Ephedrine and pseudoephedrine share properties with cocaine and with the amphetamines because they: (1) stimulate p-receptors directly, and (2) also cause the increased release of norepinephrine. Chronic exposure to abnormally high levels of circulating catecholamines can damage the heart. This is certainly the case with cocaine and methamphetamine (116,117), but ephe-drine-related cardiomyopathy is an extremely rare occurrence, occurring only in individuals who take massive amounts of drug for prolonged periods of time. Only two papers have ever been published on the subject (118,119).
The two existing reports are uninterpretable, because histological findings were not described in either report, and angiography was not performed, thereby making it impossible to actually establish the diagnosis of cardiomy-opathy.
Similar considerations apply to the relationship (if any) between myocardial infarction and ephedrine use. The report by Cockings and Brown described a 25-year-old drug abuser who injected himself with an unknown amount of cocaine intravenously (120). The only other published reports involved a woman in labor who was receiving other vasoactive drugs (121); and two pseudoephedrine users, one of whom was also taking bupropion, who developed coronary artery spasm (122,123). Three cases of ephedra-related coronary spasm in anesthetized patients have also been reported, but multiple agents were administred in all three cases, and the normal innervation of the coronary arteries was disrupted in two of the cases where a high spinal anesthetic had been administered (121,124). One case of alleged ephedrine-re-lated hypersensitivity myocarditis has been reported (125), but the patient was taking many other herbal supplements, and the responsible agent is not known with certainty. Although there are no reasons why ephedra alkaloids should not cause allergic reactions, the incidence appears to be extremely low.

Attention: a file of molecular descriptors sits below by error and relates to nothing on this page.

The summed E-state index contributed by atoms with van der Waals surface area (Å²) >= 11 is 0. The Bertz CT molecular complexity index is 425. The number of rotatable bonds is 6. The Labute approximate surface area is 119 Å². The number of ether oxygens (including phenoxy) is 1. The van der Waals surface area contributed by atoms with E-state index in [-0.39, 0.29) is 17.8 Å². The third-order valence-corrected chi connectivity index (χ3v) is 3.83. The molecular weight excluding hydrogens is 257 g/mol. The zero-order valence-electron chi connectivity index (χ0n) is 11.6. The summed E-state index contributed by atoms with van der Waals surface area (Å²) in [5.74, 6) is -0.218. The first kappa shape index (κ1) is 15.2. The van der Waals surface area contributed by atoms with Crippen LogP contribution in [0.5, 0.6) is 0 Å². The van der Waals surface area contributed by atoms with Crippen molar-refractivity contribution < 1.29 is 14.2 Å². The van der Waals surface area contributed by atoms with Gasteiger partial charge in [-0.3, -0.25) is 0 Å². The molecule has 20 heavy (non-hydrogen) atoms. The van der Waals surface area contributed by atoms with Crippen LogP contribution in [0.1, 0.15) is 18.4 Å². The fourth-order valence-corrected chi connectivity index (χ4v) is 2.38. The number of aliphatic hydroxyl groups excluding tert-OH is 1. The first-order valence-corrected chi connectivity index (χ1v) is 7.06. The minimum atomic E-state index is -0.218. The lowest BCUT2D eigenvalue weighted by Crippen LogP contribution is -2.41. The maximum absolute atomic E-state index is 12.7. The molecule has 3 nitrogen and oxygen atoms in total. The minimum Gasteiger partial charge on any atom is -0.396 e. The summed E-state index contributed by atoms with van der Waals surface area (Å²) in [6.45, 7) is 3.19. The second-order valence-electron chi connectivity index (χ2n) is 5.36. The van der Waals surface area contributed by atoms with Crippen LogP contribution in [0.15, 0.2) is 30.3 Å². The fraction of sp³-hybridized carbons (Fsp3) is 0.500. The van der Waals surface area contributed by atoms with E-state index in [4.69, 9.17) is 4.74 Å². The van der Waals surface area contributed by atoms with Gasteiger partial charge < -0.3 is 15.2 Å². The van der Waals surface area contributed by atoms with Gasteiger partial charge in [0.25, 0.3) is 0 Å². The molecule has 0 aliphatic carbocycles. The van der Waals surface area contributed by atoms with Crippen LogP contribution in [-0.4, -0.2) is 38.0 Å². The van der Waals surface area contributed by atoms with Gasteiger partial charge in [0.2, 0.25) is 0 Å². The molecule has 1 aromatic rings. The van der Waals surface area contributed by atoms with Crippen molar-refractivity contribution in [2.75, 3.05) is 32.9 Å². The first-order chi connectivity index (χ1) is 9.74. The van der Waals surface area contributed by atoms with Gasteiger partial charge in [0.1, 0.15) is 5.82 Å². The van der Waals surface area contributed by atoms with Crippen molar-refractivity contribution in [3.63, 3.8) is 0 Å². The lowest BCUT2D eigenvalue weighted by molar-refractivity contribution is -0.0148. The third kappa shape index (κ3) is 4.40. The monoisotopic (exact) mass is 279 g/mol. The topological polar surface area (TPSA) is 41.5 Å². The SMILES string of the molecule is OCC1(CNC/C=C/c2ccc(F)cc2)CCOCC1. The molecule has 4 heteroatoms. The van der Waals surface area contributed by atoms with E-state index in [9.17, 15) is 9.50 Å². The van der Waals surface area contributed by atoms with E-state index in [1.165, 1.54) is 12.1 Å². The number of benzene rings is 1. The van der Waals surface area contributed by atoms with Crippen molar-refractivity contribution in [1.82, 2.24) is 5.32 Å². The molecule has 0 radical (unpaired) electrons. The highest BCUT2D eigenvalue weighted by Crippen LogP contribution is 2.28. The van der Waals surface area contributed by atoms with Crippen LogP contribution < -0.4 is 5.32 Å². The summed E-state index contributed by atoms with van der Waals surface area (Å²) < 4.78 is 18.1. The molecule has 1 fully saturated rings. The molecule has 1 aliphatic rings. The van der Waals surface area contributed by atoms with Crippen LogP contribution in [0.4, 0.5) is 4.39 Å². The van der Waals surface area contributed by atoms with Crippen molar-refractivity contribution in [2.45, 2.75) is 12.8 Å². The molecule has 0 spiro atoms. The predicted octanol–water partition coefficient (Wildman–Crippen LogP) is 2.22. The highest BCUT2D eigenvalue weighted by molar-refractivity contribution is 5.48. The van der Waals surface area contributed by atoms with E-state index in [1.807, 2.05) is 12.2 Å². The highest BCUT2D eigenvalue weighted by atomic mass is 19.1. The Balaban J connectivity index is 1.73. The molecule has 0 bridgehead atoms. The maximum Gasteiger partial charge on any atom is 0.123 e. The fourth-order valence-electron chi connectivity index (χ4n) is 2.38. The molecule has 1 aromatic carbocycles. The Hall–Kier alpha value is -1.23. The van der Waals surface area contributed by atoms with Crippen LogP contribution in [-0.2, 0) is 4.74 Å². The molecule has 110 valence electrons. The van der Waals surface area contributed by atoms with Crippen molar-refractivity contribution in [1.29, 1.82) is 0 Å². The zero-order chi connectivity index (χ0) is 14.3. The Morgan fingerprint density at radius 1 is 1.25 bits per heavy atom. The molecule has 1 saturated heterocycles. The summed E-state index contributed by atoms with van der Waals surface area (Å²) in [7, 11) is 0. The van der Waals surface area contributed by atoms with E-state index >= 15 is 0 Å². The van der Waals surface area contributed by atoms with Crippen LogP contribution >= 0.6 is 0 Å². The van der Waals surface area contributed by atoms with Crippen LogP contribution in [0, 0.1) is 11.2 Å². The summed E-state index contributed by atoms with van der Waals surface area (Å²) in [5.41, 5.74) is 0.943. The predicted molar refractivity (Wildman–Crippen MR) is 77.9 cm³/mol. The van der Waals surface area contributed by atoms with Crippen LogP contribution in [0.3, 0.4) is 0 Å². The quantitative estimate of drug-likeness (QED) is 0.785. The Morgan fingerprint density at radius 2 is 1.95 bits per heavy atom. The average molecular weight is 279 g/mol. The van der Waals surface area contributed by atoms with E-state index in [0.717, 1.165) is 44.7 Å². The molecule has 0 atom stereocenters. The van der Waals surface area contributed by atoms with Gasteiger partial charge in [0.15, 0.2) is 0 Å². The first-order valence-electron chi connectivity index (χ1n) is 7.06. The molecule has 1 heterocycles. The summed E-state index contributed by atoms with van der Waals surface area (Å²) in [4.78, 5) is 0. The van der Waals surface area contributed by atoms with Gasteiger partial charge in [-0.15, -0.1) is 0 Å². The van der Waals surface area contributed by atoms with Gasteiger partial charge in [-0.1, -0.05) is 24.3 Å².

Although clinical trials or epidemiological studies are lacking, it has been suggested that maternal use of OTC cold medication may result in fetal arrhythmias (126,127), but linkage between ephedrine and isomers and arrhythmia has never been demonstrated. The literature contains one case report (128) describing arrhythmias occurring in a 14-year-old who overdosed on cold medications. The child had taken a total of 3300 mg of caffeine, 825 mg of phenylpropanolamine, and 412 mg of ephedrine. Clearly, large doses of ephedrine, and its enantiomers, are capable of exerting toxicity.
The paucity of peer-reviewed studies describing cardiovascular complication with ephedra alkaloids suggests that few such cases are occurring. This notion is support by the studies of Porta et al., who performed a follow-up study of more than 100,000 persons below age 65 years who filled a total of 243,286 prescriptions for pseudoephedrine. No hospitalizations could be attributed to the drug. There were no admissions within 15 days of filling a prescription for pseudoephedrine for cerebral hemorrhage, thrombotic stroke, or hypertensive crisis. There were a small number of hospitalizations for myocardial infarction, seizures, and neuropsychiatric disorders, but the rate of such admissions among the pseudoephedrine users was close to the expected rate in the population at large.
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